Britain pushes for travel ban on leaders to curb killing in Darfur

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Britain is pushing for a UN travel ban and assets freeze to be applied to named Sudanese government, militia and rebel leaders in the next two weeks in the hope of curbing the killings in Darfur, diplomats said.

"We would expect measures in the next 10 to 14 days," a senior British official said. The Security Council members Britain, France and Denmark are acting now because of a sharp deterioration in the security situation in the western Sudanese region, where about 300,000 people have died as a result of conflict, hunger and disease. The fighting has also spread across the border into Chad.

Although British officials refused to release the names, diplomats said they had taken pains to draw up a "balanced" list of up to eight leaders from both sides in the three-year conflict.

They denied that the names were taken from a list of 17 people already circulating in New York, which includes the Sudanese Interior Minister, the Defence Minister, the director of national intelligence and a commander of the rebel Sudanese Liberation Army.

The measures are to be adopted by the UN sanctions committee for Sudan, which has the same members as the 15-nation UN Security Council. The council approved the principle of travel bans and assets freeze in a resolution in March last year. British diplomats cautioned that resistance from China, which has strong economic ties to Sudan, and Qatar, which is sympathetic to the position of the Muslim leaders in Khartoum, still needed to be overcome.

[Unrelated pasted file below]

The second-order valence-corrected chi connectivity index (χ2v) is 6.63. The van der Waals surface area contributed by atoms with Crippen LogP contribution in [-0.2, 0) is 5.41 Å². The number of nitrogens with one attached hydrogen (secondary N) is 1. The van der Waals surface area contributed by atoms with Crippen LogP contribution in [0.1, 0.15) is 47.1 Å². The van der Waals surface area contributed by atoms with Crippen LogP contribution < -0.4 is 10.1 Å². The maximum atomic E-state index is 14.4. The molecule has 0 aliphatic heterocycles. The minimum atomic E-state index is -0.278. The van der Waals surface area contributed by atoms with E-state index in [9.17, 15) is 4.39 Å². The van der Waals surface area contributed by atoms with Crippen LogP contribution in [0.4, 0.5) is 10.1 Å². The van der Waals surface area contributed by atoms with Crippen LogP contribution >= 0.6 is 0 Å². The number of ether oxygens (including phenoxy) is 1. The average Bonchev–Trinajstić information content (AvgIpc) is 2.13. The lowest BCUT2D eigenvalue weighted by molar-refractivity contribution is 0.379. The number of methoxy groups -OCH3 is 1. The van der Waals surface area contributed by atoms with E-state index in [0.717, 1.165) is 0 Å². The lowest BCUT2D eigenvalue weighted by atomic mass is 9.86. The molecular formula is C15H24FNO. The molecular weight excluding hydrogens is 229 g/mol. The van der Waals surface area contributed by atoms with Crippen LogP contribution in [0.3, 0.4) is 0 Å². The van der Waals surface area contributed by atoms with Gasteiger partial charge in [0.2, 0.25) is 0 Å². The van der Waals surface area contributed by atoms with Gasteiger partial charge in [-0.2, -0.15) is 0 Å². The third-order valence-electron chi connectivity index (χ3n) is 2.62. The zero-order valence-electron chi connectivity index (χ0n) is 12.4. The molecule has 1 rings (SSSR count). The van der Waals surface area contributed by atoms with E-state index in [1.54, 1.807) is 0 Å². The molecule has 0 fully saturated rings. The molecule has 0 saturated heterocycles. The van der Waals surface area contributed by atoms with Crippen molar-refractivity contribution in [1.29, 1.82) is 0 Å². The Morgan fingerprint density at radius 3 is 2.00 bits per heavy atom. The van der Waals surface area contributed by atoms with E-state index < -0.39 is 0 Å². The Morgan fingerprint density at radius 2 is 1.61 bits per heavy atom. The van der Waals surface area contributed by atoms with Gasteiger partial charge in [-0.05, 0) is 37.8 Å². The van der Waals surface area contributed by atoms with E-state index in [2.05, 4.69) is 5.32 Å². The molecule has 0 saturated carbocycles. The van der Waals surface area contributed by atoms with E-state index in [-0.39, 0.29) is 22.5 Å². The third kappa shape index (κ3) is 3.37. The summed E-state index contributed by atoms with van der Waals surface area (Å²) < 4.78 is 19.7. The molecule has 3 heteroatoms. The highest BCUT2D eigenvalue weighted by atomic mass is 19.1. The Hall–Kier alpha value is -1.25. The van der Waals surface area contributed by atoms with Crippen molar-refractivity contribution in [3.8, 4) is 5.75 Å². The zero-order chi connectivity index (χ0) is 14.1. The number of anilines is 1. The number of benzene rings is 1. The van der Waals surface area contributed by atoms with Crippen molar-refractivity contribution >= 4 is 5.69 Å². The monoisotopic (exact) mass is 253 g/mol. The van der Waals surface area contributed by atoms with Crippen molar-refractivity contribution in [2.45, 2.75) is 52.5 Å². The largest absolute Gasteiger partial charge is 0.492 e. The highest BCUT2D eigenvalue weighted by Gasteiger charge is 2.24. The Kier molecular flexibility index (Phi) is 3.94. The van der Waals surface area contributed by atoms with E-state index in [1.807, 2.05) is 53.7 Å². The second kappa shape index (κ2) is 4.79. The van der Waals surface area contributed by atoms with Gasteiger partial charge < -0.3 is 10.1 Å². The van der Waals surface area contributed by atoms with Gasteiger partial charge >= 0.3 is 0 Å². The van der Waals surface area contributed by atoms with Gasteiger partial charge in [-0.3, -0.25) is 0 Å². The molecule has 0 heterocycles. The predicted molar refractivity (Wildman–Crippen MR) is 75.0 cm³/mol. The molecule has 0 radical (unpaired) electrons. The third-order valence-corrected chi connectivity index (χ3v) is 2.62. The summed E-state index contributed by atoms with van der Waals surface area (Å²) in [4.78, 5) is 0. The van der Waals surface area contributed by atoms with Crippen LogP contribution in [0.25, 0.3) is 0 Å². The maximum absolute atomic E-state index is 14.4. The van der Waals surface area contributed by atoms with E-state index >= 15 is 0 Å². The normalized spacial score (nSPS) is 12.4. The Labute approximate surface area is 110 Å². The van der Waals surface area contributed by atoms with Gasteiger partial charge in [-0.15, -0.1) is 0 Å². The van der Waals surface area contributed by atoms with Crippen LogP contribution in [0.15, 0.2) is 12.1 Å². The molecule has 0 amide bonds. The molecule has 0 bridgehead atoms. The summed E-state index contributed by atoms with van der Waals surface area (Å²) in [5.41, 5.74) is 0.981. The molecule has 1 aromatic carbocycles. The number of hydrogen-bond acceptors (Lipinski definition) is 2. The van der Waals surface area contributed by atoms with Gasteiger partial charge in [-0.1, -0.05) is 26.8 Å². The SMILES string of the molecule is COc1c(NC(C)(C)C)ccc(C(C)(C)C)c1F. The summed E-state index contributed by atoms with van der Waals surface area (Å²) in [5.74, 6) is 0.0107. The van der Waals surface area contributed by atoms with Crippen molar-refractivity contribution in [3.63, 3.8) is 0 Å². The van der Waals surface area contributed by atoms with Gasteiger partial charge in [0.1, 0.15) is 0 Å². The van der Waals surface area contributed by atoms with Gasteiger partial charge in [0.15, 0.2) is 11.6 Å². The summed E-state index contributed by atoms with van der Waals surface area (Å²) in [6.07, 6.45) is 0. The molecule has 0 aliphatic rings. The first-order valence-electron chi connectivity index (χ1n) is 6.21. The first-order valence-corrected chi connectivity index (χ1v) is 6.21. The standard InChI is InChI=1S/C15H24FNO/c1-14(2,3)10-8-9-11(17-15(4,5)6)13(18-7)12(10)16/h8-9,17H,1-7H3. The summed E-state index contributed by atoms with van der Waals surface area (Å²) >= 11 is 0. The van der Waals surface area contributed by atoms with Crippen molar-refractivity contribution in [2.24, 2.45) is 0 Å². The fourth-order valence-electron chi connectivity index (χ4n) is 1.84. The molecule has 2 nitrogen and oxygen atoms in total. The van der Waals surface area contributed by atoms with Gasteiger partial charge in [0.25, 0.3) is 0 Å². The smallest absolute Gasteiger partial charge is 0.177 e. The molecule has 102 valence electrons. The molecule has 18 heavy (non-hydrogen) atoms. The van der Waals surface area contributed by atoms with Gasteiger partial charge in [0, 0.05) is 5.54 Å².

The UN is also preparing to establish a more robust peacekeeping force of up to 14,000 troops for Darfur at the request of the African Union, whose troops have been struggling to contain the crisis. The AU is expected to formally approach the UN later this month.

The Sudanese government, and allied Arab militia, have been blamed for forcing more than one million people from their homes in Darfur after a rebellion. Negotiations have failed to make any headway.